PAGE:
Tom Kudirka, founder of Omaha-based vGolf, is building on his experience from the video game world to release the world’s first mixed reality golf simulator.
The simulator allows the user to virtually play a real world golf course by wearing a pair of augmented reality glasses and hitting a ball into a net or onto a driving range.
Kudirka learned his way around the video game industry in Tulsa, Oklahoma before recently moving back to his hometown of Omaha, where he started vGolf.
“I’m a South Omaha boy, and moved to Tulsa in my 20’s,” said Kudirka. “I started a small video game company and worked my way up, making bigger and bigger games until we were fortunate enough to work with Steven Spielberg on his new franchise Medal of Honor Allied Assault.”
Some members of his team eventually moved to Los Angeles where they formed Infinity Ward and created the mega-hit Call of Duty. Today, with vGolf, he is able to draw on the game industry connections to quickly build a prototype and assemble a development team.
How vGolf works
“The way it works is you put on a pair of augmented reality glasses that are a little bigger than a pair of Oakley sunglasses,” said Kudirka.
A launch monitor is placed about four feet behind the ball and measures the launch angle, spin, speed, etc. “In your view, when you hit the ball, you see the actual arc of the ball, all the data and so forth,” explained Kudirka.
The platform leverages two technologies including doppler radar and high-speed photography. He explained the high detail captured by the system being like videos of a slow motion capture of a drop of water hitting.
Once the user hits the golf ball and the data is collected, the virtual flight of the golf ball is rendered in the glasses within the virtual golf course.
“What we’re doing is called mixed reality,” said Kudirka. “When you look down, your glasses allow you to see your golf ball.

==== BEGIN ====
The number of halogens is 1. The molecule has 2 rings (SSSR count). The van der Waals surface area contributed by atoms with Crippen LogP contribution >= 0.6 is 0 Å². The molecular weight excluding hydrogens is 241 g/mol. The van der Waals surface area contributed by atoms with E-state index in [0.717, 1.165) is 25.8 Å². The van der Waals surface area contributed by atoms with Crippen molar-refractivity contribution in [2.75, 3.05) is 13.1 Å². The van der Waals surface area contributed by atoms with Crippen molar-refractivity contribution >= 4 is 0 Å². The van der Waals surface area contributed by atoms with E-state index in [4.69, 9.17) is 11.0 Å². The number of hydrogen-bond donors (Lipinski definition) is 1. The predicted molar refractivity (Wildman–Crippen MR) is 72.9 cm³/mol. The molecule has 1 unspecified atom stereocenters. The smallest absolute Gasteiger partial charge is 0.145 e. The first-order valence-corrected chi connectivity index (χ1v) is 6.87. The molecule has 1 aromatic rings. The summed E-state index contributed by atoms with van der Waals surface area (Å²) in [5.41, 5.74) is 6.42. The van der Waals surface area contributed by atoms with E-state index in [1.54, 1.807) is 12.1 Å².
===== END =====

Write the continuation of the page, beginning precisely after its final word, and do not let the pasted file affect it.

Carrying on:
Once you hit the ball and follow through, you’re immediately surrounded in a 360° panoramic of an actual golf course such as Augusta, Pebble Beach or the course you selected.”
Two separate worlds
Kudirka explained to me that the biggest challenge he had to overcome was bringing together two very different worlds. “The major problem is that most golfers have no idea… what virtual reality is… and then of course, the people in the VR/AR business… the last thing they want to hear about is golf. So, there’s a large disconnect.”
vGolf plans to offer a more affordable alternative to expensive golf simulators on the market that range from $20,000 to $100,000. “Technology is moving really fast. By using augmented technology, we’re able to provide a much better experience at about a fourth of the price.”
I asked if he considered the large golf simulator companies his competition, and his answer surprised me. “We’ve talked to several large golf simulator companies… what they basically said was… ‘can we add vGolf to our golf simulators?’ So, I’m taking what is competition and forming strategic alliances.”
The next step
Now that vGolf has a working prototype, Kudirka is looking to the future. “We’ve completed a very precise prototype. We can hit a golf ball into a net and see all of the data… So the product itself is working.”
The next step is to record golf course data from some of the most prestigious golf courses in the world. “We’re doing full blown golf courses, which is a lot of space… a lot of places you can hit the golf ball,” Kudirka explains, “The amount of data you need to collect to be accurate to a real golf course is enormous.”
In order to build the product, collect the data, and go to market, Kudirka plans to hire. “We are looking at hiring a team of about 25 people in the near future, and a lot of them are going to be from around here,” said Kudirka.
“In the future, I see us moving forward quickly with getting this product on the market… The next phase is basically some sort of strategic alliance or maybe some investment infusion that allows us to go straight to market.”
Brian Lee is the Managing Director of Silicon Prairie News.